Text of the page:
5. The Big Mac Index. Gotta know how much it costs to kill yourself in nearly 50 countries.

So if you are intrigued pop over to their subscription page and sign up for the free 6 week trial they are running right now. You won't be sorry. (Note: Armchair Fiduciary gets no personal financial benefit from you signing up for the 6 week trial; this link is merely provided as a service to my readers.)

Saturday, September 15, 2007

Life Insurance: Do You Need It? What Kind? and How Much?

Life insurance is one of the more unpleasant things in life to think about. No one wants to imagine being hit by a bus. However, these risks are a reality and you should view life insurance as "income protection" insurance in the event of an untimely death.

When do I need it?
For most people the time to start thinking about life insurance should be about the same time they start thinking about having kids. After all, if you are single or newly married to a spouse with significant earnings potential of his or her own, no one is likely to miss your income too much if it suddenly goes away. However, when there are little mouths to feed, that's a different story. With lots of expenses including food, housing, healthcare, and education there are lots of things that little ones couldn't cover if you weren't around. The time to buy life insurance is when you are trying to concieve.

What kind?
Generally the only kind of life insurance that makes sense if you are trying to insure your income is term life. Term life provides a fixed payout in the event of your death for a fixed fee per month or year for a fixed period of time (i.e. 30 years). When the 30 years is up you have no insurance anymore. If you have been socking away money into your retirement account this should still leave you with a healthy nestegg if you have a problem after the term insurance expires or at least that is the goal. Most other kinds of life insurance (like whole, or return of premium term) are more akin to investment vehicles and while they may make sense for some people, they generally don't if you are young and just trying to protect your family. These other products can sometimes offer coverage until you die regardless of how long it takes.

How much?
I'm still trying to figure this one out. I have heard a general industry rule that says you should by 6-10x your annual income. The way I am thinking about it today is how much income does each person bring to the family today? Are we living comfortably off that income (or will we be when the munchkins arrive)? If so, then you should generally look to buy a policy that could provide that level of income from day one assuming conservative investment returns. So if you make $75k per year and you are getting a 30 year policy you want a policy that will assuming very conservative investment returns like 5% be able to produce $75k income per year (with some room for inflation at maybe 3%) for 30 years from investment gains and principal reduction. If you manage to live beyond day one of the policy that's a good thing and you will be more than covered, but if you don't at least your family will be taken care of. In the example above the amount required would be $1.65 mil in coverage, that's significantly more than the rule of thumb, but my assumptions are probably a bit hyper conservative. I have included the spreadsheets I used here in openoffice and excel formats. Just click on the format type to download. Once you know how much insurance you need, go get quotes on some policies at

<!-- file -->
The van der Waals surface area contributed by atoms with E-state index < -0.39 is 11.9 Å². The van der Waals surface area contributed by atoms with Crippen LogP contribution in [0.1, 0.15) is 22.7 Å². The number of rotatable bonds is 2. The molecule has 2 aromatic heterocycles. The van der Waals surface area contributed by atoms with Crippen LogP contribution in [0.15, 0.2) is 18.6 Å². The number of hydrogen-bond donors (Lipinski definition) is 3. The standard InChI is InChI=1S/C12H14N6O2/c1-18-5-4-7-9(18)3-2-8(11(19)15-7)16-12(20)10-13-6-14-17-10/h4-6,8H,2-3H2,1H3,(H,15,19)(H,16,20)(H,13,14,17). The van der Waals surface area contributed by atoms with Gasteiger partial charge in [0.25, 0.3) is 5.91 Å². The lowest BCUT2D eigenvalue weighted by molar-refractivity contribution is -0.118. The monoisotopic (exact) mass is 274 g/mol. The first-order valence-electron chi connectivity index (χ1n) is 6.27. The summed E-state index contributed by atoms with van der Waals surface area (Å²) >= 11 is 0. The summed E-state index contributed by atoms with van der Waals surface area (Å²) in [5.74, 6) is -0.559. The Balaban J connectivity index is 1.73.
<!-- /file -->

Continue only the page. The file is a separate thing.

Saturday, September 8, 2007

Get Your Grocery Bag Rebate!

The Armchair Fiduciary spent the last week in Ireland on vacation. One thing that is abundantantly clear is that the Emerald Isles are green in more than one way. The landscape is, of course, incredibly green after what appears to have been a summer full of nothing but rain according to Irish radio stations. However, what is also clear is that this is a country full of recyclers. There are blue and red and green bins everywhere to recycle pretty much everything. Indeed, on a trip to the grocery store I discovered that they don't even offer grocery bags. You are supposed to bring your own. If you do want a bag you have to pay for it (I think it is a government levied tax). Now my hat isn't totally off to the Irish. I'm not entirely sure this policy is having the ideal effect because it seems like everyone makes 1,000 trips to the grocery store per week with only one bag in hand. What they are saving environmentally by using less plastic bags they are probably spending in gas for all those trips.

However, this got me thinking. Indeed bags probably do cost grocery stores a lot of money. In the U.S. how simple would it be for a grocery store to offer you a rebate to bring your own bags (the 10 a typical once per week U.S. shopper has)? The rebate could even be slightly less than the cost of the bags so it would be win-win for the store and the customer. Well the green geniuses at Whole Foods have already thought of this. If you bring your own bags to Whole Foods they will give you a 5 cent per bag rebate. Why doesn't every grocery store in the U.S. do this? This is a no-brainer. Write your local grocery store (if you can't afford only Whole Foods) and lets start saving some money and the environment people!